Brampton, Canada – Medtronic Canada is pleased to share the results of a recent study published in the Canadian Journal of Cardiology, demonstrating the affordability of minimally invasive...
Brampton, Canada – Medtronic Canada is pleased to share the results of a recent study published in the Canadian Journal of Cardiology, demonstrating the affordability of minimally invasive transcatheter aortic valve replacement (TAVR, also known as TAVI).
TAVR is indicated across the risk spectrum for patients suffering from severe aortic stenosis (AS), a condition requiring heart valve replacement due to limited blood flow from hardened heart valve leaflets. If left untreated, AS can lead to heart failure.
Annual Budget Impact Analysis Comparing Self-Expanding Transcatheter and Surgical Aortic Valve Replacement in Low Risk Aortic Stenosis Patients provides a robust costing model comparing the total cost of TAVR — which only requires a keyhole incision — with traditional open chest surgical aortic valve replacement (SAVR). This is significant as the higher upfront cost of TAVR has been a barrier to patient access, particularly in the low-risk population. Given the more invasive nature of SAVR, the authors took a longer-term approach comparing overall related costs to the health system one year after surgery. The study considers the most common healthcare resources involved, such as total length of stay, and complication event rates between both options. The authors concluded that the cost of TAVR is approximately 2.8% or, incrementally $2,172 more than traditional SAVR at the one-year point. This illustrates budget flexibility that can be available to meet the growing demand for TAVR, particularly when factoring in the freeing up of significant resources such as critical ICU beds.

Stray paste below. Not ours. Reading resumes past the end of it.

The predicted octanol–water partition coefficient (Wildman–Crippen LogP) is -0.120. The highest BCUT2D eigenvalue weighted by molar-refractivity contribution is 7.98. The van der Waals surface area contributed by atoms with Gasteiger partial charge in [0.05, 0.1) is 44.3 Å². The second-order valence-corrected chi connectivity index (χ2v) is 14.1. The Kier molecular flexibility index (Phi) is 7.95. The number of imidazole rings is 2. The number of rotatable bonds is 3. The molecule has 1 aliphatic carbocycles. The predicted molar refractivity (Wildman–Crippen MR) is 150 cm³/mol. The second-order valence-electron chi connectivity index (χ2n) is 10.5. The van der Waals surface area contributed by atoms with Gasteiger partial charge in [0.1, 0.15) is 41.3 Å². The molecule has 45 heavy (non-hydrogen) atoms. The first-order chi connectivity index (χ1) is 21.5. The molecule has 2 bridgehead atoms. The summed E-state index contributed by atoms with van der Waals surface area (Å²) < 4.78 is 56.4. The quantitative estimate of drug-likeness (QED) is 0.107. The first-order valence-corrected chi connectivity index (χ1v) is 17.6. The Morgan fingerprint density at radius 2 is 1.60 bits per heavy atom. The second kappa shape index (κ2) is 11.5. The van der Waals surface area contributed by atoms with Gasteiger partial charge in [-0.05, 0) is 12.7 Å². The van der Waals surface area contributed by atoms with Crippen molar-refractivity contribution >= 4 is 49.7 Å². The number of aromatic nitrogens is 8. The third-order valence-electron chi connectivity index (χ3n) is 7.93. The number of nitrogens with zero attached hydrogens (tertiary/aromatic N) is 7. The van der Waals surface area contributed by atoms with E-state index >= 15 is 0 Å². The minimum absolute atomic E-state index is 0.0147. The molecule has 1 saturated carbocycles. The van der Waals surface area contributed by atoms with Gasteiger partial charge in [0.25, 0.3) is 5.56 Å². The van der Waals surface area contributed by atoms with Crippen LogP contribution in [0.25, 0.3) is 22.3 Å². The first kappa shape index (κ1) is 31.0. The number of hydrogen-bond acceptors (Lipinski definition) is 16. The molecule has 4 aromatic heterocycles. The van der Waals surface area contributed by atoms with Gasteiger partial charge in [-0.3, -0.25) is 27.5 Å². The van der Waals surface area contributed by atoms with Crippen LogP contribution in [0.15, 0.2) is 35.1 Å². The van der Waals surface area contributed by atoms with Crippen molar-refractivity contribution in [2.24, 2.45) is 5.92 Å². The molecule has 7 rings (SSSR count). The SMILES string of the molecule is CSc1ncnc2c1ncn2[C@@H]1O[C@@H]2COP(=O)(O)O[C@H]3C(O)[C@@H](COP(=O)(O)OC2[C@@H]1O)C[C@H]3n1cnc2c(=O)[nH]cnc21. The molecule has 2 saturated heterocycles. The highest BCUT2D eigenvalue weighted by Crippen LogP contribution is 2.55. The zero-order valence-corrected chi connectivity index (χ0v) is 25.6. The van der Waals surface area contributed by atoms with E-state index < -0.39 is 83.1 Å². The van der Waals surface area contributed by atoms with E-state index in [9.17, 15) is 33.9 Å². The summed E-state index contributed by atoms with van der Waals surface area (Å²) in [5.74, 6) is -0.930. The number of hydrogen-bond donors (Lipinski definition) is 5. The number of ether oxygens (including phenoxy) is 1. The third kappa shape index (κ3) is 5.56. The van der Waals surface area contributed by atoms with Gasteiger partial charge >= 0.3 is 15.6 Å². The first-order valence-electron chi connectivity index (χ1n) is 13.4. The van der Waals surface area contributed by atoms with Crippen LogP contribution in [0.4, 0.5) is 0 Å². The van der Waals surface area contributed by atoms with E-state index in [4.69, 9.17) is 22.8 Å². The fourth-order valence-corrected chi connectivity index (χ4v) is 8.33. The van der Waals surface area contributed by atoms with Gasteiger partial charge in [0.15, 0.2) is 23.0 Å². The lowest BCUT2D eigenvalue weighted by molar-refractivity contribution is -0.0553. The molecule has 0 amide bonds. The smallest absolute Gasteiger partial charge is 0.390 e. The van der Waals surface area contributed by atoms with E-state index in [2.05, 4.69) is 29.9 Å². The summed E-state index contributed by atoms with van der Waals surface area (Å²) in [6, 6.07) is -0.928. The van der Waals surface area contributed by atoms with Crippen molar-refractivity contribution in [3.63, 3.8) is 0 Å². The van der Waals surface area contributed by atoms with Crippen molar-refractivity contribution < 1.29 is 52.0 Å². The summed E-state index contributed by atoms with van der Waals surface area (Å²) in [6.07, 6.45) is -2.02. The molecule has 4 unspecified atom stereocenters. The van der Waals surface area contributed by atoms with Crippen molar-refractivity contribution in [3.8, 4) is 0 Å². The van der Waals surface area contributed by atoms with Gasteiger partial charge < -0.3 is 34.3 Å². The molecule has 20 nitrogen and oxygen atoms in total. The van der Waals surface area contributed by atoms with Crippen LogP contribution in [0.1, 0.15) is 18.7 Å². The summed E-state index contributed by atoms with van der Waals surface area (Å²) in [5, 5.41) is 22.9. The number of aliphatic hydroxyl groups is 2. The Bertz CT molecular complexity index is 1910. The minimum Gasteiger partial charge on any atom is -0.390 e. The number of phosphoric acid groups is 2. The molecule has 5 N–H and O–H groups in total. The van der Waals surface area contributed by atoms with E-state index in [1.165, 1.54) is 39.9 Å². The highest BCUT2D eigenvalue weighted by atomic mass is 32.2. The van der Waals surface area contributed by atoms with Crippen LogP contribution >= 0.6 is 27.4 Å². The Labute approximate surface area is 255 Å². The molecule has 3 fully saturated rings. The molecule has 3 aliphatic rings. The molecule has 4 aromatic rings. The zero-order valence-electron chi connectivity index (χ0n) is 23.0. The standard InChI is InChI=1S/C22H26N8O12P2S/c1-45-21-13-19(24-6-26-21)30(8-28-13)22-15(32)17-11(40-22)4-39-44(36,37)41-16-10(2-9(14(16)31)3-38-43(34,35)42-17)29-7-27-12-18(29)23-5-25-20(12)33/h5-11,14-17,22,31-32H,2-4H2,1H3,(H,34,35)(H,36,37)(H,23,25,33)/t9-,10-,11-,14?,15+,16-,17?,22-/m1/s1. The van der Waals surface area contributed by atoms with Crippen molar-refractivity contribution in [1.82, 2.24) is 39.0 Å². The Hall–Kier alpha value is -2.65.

“Recognizing the affordability of TAVR allows health systems to prioritize patient satisfaction, while also optimizing capacity,” says study coauthor Hamid Sadri, director of Health Outcomes Research at Medtronic Canada. “The added value of minimally invasive surgery like TAVR is that it can also contribute to reducing the burden on health human resources, which is currently one of the biggest challenges for health systems trying to adapt to evolving pandemic conditions.”
For more information, contact Roxane Belanger 905-460-3800